State College, PA - Centre County - Central Pennsylvania - Home of Penn State University

Borough Council Quietly Passes Balanced 2016 Operating Budget

by on December 21, 2015 8:10 PM
State College, PA

The State College Borough Council nearly avoided any contention at all when voting on the 2016 operating budget at its Monday night meeting.

If not for one issue raised by council president Jim Rosenberger involving the delay of the federal Cadillac tax, the council easily passed a budget that was predated by weeks of discussion and debate to reach Monday's smooth finish. 

The final 2016 operating budget, which was voted in unanimously, includes an excess of revenues over expenditures of $308, with revenues of $25,193,679 and expenditures of $25,193,371.

When taking into consideration inter-fund transfers -- which includes expenditures like funds that have been set aside in previous years for capital projects -- the revenues for all funds total $39,545,123 while expenditures total $42,169,575. 

The one minor argument arose when Rosenberger offered an amendment that would decrease the millage rate increase from the proposed two mills to just 1.5 mills, taking into account that since the last council meeting, the federal Cadillac tax on employer-sponsored health coverage has been delayed. In other words, Rosenberger was asking for a smaller raise in the real estate tax while setting aside the money that would go toward the sizable 40 percent health care tax that's a part of the Affordable Care Act -- or Obamacare.

Rosenberger's colleagues on the council weren't exactly thrilled about the idea of undoing weeks upon weeks of effort that went into formulating a budget that is balanced within a few hundred dollars. Councilman Peter Morris said that if Yogi Berra were in attendance at the meeting, he'd utter his famous saying that it's "déjà vu all over again."

"After our last meeting, everyone was feeling good because we had a deal. And so you come in here and screw the pooch and mess up our deal," Morris said, offering a smile but also seeming to be genuinely peeved.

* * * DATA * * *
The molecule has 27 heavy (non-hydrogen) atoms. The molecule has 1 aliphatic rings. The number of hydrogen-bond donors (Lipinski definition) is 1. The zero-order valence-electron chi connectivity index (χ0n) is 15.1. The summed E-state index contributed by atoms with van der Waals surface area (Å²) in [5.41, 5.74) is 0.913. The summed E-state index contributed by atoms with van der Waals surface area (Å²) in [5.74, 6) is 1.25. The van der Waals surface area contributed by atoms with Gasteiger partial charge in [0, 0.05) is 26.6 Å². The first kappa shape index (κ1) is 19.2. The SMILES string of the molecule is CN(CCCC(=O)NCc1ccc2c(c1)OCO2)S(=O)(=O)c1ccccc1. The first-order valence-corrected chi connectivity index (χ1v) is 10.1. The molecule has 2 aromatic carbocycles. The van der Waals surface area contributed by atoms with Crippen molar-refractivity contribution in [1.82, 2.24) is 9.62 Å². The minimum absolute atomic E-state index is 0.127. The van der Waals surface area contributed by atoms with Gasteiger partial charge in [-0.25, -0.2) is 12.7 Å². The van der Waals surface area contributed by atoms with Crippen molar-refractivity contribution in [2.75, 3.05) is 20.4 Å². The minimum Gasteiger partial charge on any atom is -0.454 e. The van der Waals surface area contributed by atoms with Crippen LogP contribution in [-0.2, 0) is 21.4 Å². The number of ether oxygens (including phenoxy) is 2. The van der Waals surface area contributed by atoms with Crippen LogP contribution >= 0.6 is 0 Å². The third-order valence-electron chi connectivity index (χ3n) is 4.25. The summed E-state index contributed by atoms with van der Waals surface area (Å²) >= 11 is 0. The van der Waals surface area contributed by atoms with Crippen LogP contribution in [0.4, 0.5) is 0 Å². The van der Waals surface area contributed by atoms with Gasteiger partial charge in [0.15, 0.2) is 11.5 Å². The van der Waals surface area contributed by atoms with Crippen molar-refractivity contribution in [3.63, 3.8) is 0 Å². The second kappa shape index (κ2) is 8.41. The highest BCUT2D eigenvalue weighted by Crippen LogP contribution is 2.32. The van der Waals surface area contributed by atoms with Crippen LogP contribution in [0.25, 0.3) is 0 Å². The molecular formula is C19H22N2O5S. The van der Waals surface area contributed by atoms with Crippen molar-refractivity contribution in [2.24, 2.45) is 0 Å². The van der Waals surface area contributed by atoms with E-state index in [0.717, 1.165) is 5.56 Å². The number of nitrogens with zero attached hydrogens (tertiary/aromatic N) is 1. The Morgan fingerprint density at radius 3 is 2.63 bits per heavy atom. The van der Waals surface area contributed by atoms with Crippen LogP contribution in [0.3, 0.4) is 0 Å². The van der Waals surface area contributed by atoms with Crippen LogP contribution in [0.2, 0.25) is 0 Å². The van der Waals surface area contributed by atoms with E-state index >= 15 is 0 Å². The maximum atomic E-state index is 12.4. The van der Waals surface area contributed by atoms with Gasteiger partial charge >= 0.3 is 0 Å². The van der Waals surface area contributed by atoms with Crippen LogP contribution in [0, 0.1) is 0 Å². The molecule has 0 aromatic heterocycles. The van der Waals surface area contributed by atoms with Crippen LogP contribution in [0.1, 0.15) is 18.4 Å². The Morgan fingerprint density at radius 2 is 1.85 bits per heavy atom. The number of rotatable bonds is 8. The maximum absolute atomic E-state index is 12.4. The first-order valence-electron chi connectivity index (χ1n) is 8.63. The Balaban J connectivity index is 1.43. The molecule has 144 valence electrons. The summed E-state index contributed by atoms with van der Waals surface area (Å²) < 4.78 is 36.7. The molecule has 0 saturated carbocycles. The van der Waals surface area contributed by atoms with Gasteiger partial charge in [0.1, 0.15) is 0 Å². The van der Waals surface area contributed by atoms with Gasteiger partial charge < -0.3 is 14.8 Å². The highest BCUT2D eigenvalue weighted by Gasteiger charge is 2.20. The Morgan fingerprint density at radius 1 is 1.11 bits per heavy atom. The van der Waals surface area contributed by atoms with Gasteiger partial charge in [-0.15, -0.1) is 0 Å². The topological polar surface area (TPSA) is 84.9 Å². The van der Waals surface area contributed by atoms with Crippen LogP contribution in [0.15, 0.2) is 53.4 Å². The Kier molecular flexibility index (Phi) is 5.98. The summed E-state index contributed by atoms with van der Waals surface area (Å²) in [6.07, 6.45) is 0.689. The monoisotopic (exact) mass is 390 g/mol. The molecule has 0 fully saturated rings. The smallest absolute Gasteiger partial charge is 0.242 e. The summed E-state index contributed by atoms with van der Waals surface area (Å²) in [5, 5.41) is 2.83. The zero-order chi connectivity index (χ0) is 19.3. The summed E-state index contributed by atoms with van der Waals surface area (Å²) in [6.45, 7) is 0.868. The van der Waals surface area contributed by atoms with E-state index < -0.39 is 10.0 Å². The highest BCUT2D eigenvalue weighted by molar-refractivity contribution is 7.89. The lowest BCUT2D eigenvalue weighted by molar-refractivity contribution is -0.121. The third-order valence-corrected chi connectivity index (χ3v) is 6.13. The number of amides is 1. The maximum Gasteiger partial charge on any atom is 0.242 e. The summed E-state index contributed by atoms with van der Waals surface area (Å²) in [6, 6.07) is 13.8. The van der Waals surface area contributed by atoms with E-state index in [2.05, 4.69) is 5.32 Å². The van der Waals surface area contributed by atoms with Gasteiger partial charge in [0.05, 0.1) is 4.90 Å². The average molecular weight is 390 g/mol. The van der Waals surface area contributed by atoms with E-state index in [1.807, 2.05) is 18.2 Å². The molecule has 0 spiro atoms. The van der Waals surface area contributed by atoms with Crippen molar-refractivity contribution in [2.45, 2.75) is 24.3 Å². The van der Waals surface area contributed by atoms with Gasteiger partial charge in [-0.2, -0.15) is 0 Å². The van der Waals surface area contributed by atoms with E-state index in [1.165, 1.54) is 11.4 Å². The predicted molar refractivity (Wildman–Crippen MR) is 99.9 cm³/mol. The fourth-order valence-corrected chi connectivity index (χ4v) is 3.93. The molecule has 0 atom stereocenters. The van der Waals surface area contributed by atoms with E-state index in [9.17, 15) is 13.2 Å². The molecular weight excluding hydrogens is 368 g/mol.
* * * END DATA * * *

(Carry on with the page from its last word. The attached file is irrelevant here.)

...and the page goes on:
"It’s a bad idea, just as it was a couple of weeks ago. With the two mill increase, we have a clean, balanced budget," Morris added. "That’s the sound way to run a borough. Why would we continue a record of doing unsound things to the borough financial system? I don’t understand."

The rest of council sided with Morris, as Rosenberger was left as the lone council member voting in favor of the proposed amendment before the actual budget passed unanimously and unchanged.

The other notable vote came on a number of proposed ordinance amendments that would lower the fine amounts for certain violations. The open container fine would be $250 for a first offense, $500 for a second, and $1,000 thereafter. The public urination/defecation fine would be $750 for a first offense and $1,000 thereafter. Lastly, the noise violation would cost $750 for a first offense and $1,000 thereafter.

This passed unanimously, but came with some hesitation on the part of Morris.

"I think the fines are still too high, but I’ll vote for this because we need to pass a budget," he said.

Zach Berger is the managing editor of He graduated from Penn State University in 2014 with a degree in print journalism. Zach enjoys writing about a variety of topics ranging from football to government, music, and everything in between.
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